Surgeons Debate, Discuss Newest Research to Improve Vascular Health

June 4, 2014

Society for Vascular Surgery Hosts 2014 Meeting, June 4-7 in Boston

BOSTON, June 4, 2014 /PRNewswire-USNewswire/ — Approximately 84 million Americans suffer from some form of cardiovascular disease. Every day, 2,200 of them die from it, averaging one death from cardiovascular disease every 40 seconds.

Against this somber backdrop, more than 1,500 vascular surgeons, physicians and health professionals will convene next month for the 2014 Vascular Annual Meeting, taking place June 4-7 at the Hynes Convention Center in Boston.

Presented by the Society for Vascular Surgery, the annual gathering of vascular specialists will celebrate cutting-edge advances in the treatment of life-threatening vascular conditions affecting the arteries and veins that carry blood to and from the heart, such as abdominal aortic aneurysm and peripheral artery disease. Complications from these and other diseases can cause chronic pain, stroke, internal bleeding and limb loss, resulting in disability and even death.

“This year’s meeting in Boston is our opportunity to raise awareness around vascular heath and promote the incredible progress our specialty has made in the treatment of vascular disease,” said SVS President Dr. Julie Ann Freischlag.

Before the meeting, the society has issued press releases about some the newest research and hottest topics at the meeting, including:

Surgery, statins or stents–which is best in preventing strokes? We talk to two leading experts, both of whom will be speaking at the meeting, about the three questions a patient should ask if they are diagnosed with carotid disease.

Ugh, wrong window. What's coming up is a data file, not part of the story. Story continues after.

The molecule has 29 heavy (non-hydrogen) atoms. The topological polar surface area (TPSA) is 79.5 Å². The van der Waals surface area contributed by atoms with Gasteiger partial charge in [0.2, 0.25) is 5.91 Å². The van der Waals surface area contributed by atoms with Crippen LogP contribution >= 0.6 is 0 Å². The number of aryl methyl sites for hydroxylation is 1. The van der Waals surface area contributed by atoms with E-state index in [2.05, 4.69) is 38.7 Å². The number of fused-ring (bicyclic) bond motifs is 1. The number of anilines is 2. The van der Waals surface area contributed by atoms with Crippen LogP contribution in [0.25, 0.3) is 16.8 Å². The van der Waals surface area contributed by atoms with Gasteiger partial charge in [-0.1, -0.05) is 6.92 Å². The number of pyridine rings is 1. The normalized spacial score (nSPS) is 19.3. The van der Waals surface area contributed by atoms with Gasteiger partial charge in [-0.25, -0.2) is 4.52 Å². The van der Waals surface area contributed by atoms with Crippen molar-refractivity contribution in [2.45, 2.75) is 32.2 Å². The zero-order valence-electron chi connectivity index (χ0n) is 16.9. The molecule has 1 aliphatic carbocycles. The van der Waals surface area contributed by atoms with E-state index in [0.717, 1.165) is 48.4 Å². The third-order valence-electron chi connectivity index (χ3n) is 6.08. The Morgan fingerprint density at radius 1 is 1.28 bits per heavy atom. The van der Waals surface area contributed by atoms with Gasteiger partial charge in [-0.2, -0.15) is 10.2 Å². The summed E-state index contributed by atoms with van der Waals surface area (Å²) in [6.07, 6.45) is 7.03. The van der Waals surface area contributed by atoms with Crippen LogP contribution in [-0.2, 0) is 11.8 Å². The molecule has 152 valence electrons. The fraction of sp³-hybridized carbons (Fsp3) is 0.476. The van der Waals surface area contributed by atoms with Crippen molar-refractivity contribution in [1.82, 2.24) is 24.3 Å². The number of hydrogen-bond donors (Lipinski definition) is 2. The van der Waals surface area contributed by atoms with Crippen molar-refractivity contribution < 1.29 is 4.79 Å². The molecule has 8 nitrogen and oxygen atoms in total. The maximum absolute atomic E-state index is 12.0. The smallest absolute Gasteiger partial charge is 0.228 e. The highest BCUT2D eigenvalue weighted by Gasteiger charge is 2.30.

Visit http://vsweb.org/Carotid to view the press release.

Is there a surgical training gap? The rise of minimally invasive procedures, stricter work hour-limits and healthier patients could mean that tomorrow’s surgeons are undertrained and thus unprepared for surgery.

Visit http://vsweb.org/TrainingGap to view the press release.

Why do vascular patients fare worse at safety-net hospitals? Boston vascular surgeon and researcher Dr. Mohammad H. Eslami analyzed more than 300,000 patients and found that those treated at safety-net hospitals died more often, stayed in the hospital longer, and cost more to treat than patients treated at non-safety-net hospitals. The problem, Dr. Eslami concludes, isn’t quality of care at the hospitals but access to care outside them.

Visit http://vsweb.org/SNPH to view the press release.

For more information about the 2014 Vascular Annual Meeting, please visit the event’s official website, www.VascularAnnualMeeting.org.


The Society for Vascular Surgery is a professional medical society dedicated to improving vascular health. The society is an advocate for vascular surgeons and the patients they care for. It counts more than 4,600 medical professionals as members, including surgeons, physicians and nurses. For more information about vascular health and the society, please visit the society’s website, www.vascularweb.org.

SOURCE Society for Vascular Surgery

Source: PR Newswire

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